Questions:
How were you living on this amount before you were approved for Section 8 housing?
How old are you?
Are you disabled?
Can you work part time to supplement your income?

Did you try to select your "home" within an area that you could live without the use of a car? If not, then use of a car will be your biggest expense. You can usually get almost free transportation to see your doctors and many times receive almost free tickets to ride public transportation. Just a thought as you are the only one that can decide if you can do without a car. Find out what your city has to offer.

I feel sure you are on Medicaid so you will not have to pay for your Medicare premiums and many other free programs are available.
Food stamps should cover most of your monthly food costs if you do some of your most basic cooking.

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Basic free cell phones are available - not fancy - but very good.
Lower home phone premiums are available for the asking.
Assistance with paying utilities is available to low income families sometimes 2 to 3 times a year so be sure to look into this service.

If you use the Internet - Google all of your questions and you may be surprised at all of the information available. Just be sure to add your city.state to the question. (Thrifty users have no idea where you live unless you tell us.)
Utility bills can sometimes be the most expensive part of a budget like yours so these will have to be combined with your monthly housing expense before any other "extras" can be added.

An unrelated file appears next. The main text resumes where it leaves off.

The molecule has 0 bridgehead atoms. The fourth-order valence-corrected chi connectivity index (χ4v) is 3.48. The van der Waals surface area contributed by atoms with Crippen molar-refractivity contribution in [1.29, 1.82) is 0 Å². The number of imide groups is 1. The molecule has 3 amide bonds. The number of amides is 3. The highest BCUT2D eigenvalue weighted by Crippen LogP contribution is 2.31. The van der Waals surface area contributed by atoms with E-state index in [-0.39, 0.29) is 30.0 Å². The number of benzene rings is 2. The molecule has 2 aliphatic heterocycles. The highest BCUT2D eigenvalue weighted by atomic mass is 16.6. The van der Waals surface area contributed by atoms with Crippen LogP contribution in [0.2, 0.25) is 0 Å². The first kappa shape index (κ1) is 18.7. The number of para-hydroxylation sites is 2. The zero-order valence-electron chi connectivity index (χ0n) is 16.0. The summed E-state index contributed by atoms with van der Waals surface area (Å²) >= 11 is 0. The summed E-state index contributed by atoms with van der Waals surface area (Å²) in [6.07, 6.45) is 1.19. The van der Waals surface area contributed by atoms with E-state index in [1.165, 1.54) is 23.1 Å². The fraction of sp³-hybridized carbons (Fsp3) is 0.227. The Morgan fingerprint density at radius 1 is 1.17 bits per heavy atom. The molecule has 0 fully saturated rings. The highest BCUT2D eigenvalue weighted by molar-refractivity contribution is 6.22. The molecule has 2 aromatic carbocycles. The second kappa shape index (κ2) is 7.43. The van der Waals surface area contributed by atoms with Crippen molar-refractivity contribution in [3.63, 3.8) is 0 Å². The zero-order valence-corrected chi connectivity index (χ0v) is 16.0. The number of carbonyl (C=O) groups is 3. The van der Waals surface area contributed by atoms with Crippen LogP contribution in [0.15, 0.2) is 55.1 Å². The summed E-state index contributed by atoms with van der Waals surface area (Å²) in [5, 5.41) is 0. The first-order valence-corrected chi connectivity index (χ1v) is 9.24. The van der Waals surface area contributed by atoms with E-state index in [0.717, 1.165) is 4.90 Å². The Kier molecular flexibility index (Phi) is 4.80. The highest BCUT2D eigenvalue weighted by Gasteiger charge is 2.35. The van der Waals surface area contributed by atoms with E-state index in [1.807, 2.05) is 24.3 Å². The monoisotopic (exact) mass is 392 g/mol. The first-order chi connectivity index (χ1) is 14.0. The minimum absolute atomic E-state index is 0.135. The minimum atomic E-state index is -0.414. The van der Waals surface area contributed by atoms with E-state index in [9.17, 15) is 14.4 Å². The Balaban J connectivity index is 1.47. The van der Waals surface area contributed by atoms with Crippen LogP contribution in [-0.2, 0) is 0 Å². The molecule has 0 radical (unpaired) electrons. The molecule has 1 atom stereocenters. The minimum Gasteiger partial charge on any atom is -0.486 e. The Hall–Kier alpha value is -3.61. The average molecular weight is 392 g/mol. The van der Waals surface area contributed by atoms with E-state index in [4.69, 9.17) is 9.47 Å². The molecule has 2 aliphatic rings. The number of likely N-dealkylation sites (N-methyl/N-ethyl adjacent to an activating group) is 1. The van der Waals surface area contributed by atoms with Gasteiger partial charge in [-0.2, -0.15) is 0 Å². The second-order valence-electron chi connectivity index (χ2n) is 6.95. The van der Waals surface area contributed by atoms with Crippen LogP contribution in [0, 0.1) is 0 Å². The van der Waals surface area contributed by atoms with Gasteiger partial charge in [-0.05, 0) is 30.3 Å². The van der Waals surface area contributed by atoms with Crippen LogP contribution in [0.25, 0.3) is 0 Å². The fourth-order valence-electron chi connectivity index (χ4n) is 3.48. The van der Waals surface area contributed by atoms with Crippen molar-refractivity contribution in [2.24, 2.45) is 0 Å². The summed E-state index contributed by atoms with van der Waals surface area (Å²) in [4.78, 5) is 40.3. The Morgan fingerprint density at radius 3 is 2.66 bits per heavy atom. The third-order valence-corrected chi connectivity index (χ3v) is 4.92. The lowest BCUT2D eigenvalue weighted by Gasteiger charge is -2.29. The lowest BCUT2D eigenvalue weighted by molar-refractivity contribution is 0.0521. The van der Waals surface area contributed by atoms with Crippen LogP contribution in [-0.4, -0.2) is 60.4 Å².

Entertainment has been covered by other responders - but - this is an individual thing so reread these answers and try to adopt some to your own liking and within your budget.

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February 24, 20150 found this helpful

Also see this tip that I posted on getting the best prices: www.thriftyfun.com/Use-Calculator-to-Get-the-Best-Price...

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February 24, 20150 found this helpful

Here's something I just posted for another person and thought I'd repost for you. If you keep yourself busy with free activities you'll hardly have time to think about the extras you can no longer afford to buy.

jigidi.com - free jigsaw puzzles
games.washingtonpost.com -Crossword, sudoku, mahjongg, word search.

puzzles.usatoday.com -Crosswords, other word games, sudoku, Mahjongg, Spider and Klondike Solitaire.

logic-puzzles.org -grid-style logic puzzles.
aarp.org/health/brain-health/brain_games/ -Various memory games, word games, visual and auditory games.

newyorker.com/jigsaw -Jigsaw puzzle.